Do you have a library card? How long have you had it? How often do you use it?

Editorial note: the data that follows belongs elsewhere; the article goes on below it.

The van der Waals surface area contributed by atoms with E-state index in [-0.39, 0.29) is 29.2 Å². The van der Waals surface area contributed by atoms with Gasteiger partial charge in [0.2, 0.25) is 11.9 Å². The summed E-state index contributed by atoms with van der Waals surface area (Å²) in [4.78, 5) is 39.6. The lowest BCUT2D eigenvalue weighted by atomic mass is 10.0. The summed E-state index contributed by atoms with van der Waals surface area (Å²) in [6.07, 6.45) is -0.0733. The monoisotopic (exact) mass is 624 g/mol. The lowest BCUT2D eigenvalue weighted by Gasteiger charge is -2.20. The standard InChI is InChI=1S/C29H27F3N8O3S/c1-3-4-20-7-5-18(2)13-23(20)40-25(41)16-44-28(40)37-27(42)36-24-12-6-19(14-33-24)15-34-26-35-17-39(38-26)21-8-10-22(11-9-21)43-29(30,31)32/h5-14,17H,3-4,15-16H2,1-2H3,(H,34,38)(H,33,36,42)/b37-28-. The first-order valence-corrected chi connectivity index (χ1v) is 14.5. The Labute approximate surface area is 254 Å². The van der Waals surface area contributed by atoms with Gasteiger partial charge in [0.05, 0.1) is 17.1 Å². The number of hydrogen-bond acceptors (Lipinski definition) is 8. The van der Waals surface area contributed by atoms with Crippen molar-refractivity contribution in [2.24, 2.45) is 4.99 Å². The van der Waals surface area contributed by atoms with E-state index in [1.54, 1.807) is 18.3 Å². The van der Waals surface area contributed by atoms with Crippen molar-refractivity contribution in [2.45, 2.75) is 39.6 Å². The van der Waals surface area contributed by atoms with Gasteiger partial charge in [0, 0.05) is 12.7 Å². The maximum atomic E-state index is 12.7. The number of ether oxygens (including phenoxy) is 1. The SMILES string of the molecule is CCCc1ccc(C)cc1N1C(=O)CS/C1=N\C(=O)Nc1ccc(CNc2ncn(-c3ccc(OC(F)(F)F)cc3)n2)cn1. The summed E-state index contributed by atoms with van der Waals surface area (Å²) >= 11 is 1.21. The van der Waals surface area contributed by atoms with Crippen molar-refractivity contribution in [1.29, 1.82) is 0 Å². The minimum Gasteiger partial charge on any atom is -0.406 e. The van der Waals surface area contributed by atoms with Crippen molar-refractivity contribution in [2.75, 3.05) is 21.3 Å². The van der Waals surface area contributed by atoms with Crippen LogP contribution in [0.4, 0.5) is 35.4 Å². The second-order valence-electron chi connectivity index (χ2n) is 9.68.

When I moved to Algonquin in 1990, one of the first things my family did was take a trip to the library to sign up for a library card. I was only 9, but my parents wanted to instill in me the importance of a community library. Now that my family and I have made Algonquin our forever home, it is exciting that my children now have their own library cards and I am able to instill in them the same lessons. We live close to the library, so we regularly visit to check-out books and other materials and take advantage of their other services and events as much as possible. Recently, my son was thrilled to be allowed to display his FunkoPop collection at the library. My daughter loves to go to visit the fish and complete crafts. It is simple things like these that open the doors for kids to visit and become comfortable at the library. The library feels like home to us, and we are always excited to go and explore what is new and what they have available for our family and the community.